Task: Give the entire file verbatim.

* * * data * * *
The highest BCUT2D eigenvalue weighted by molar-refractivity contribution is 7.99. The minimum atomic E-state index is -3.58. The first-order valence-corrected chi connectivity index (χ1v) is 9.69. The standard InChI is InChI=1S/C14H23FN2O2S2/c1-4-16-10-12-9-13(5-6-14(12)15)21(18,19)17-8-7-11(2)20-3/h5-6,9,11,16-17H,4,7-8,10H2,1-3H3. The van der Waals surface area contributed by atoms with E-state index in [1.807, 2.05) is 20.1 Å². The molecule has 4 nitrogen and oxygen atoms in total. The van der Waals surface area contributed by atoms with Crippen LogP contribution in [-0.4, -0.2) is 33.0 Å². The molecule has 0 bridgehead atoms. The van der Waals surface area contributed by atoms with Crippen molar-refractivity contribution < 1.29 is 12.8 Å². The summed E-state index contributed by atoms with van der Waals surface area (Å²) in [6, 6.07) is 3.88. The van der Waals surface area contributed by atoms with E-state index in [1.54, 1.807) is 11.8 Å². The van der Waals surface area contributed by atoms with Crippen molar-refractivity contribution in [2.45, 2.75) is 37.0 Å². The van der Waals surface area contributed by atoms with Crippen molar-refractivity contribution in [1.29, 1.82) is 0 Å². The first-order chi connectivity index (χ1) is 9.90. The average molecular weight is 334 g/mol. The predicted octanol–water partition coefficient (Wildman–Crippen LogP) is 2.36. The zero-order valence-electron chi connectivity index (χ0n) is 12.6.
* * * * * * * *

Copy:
The highest BCUT2D eigenvalue weighted by molar-refractivity contribution is 7.99. The minimum atomic E-state index is -3.58. The first-order valence-corrected chi connectivity index (χ1v) is 9.69. The standard InChI is InChI=1S/C14H23FN2O2S2/c1-4-16-10-12-9-13(5-6-14(12)15)21(18,19)17-8-7-11(2)20-3/h5-6,9,11,16-17H,4,7-8,10H2,1-3H3. The van der Waals surface area contributed by atoms with E-state index in [1.807, 2.05) is 20.1 Å². The molecule has 4 nitrogen and oxygen atoms in total. The van der Waals surface area contributed by atoms with Crippen LogP contribution in [-0.4, -0.2) is 33.0 Å². The molecule has 0 bridgehead atoms. The van der Waals surface area contributed by atoms with Crippen molar-refractivity contribution < 1.29 is 12.8 Å². The summed E-state index contributed by atoms with van der Waals surface area (Å²) in [6, 6.07) is 3.88. The van der Waals surface area contributed by atoms with E-state index in [1.54, 1.807) is 11.8 Å². The van der Waals surface area contributed by atoms with Crippen molar-refractivity contribution in [2.45, 2.75) is 37.0 Å². The van der Waals surface area contributed by atoms with Crippen molar-refractivity contribution in [1.29, 1.82) is 0 Å². The first-order chi connectivity index (χ1) is 9.90. The average molecular weight is 334 g/mol. The predicted octanol–water partition coefficient (Wildman–Crippen LogP) is 2.36. The zero-order valence-electron chi connectivity index (χ0n) is 12.6.